“I enjoy dusting,” says Samantha Given, feather duster in hand.
As the 19-year-old moves around the Amherst Public Library dusting shelves, we talk about her favorite movie, “The Wiggles,” and then she reads to me from her favorite book, “The Wizard of Oz.”
Sammi loves volunteering at the library, where she helps clean, stamp books, and sort stickers. She also regularly takes flowers to an adult care facility to brighten the residents’ day and reads to children at Le Chaperon Rouge, a private care center and elementary in Amherst.
“And she’s good at it,” said her mother, Lisa Given, showing us pictures of Sammi in PJ Masks costume with younger children. “I’m so proud of her just for doing it. When she’s around those kids, she’s in her element.”
Sammi has muscular dystrophy and developmentally is about age six.
She graduated this spring from Amherst Steele High School but like other children with cognitive disabilities will continue to attend until she is 22.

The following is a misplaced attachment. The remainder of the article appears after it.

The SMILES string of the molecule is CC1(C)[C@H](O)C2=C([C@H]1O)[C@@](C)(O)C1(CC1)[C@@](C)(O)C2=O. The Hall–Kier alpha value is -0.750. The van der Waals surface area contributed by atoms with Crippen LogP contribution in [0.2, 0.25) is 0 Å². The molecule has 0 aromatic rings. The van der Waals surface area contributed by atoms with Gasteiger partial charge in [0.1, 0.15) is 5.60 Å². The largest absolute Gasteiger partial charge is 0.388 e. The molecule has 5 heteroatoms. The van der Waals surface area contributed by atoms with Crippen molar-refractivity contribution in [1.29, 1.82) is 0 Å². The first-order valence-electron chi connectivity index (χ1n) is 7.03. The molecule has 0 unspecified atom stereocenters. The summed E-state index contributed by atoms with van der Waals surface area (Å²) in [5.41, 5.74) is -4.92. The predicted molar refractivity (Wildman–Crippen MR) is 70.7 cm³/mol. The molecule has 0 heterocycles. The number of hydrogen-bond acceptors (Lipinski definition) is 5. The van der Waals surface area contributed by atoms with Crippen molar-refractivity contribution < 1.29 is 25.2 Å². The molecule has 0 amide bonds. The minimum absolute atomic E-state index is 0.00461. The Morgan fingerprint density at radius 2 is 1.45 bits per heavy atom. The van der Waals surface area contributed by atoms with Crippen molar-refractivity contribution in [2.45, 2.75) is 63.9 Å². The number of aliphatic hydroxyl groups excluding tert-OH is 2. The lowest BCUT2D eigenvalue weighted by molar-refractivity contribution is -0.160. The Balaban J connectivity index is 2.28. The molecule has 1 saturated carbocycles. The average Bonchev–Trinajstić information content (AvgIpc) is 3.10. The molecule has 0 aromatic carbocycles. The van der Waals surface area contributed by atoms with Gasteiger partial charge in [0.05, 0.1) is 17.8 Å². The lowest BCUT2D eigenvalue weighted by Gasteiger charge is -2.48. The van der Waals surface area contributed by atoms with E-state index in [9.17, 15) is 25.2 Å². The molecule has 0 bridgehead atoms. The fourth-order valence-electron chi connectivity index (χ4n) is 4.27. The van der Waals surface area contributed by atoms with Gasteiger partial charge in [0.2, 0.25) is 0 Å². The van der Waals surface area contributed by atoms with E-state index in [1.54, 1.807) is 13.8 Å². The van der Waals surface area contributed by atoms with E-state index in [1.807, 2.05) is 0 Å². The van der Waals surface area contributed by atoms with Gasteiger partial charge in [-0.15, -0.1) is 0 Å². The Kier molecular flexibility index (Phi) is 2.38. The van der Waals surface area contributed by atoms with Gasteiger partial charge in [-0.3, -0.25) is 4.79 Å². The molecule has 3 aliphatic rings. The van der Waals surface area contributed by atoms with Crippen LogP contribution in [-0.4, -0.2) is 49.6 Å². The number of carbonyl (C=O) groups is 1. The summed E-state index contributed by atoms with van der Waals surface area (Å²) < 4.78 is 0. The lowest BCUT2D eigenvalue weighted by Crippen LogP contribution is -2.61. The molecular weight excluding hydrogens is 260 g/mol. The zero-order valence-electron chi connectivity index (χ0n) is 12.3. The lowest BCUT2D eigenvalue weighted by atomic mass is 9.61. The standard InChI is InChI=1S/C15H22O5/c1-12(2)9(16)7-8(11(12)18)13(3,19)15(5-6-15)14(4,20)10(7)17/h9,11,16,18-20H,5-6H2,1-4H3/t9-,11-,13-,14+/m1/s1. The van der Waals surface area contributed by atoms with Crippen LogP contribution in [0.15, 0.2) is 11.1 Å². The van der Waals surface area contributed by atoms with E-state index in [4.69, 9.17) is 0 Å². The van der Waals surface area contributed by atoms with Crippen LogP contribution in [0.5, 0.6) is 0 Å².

Students in the special education program are encouraged to find work opportunities with local businesses. Sammi tried it “and it just didn’t work for her,” said home health aide Tammy Nichols, who has worked with Sammi the past 11 years.
But the teenager took immediately to volunteering. “Now she feels like she’s contributing, that she’s part of a community,” Nichols said.
Together, the elder Given and Nichols have been there for Sammi through calcium issues, broken toes, and eating problems. They’ve watched her thrive in Special Olympics. And they’ve seen how much Sammi loves Willy Wonka, Clifford, and Dr. Seuss.
Given said she worries every day about what will happen when she is gone and Sammi will be on her own.
She’s comforted by Nichols, who said she’d gladly take Sammi as her surrogate daughter. “I see something different in her every day. I learn some new from her all the time,” Nichols said. “I love her. I’d be lost without her.”
Jason Hawk can be reached at 440-775-1611 or @EditorHawk on Twitter.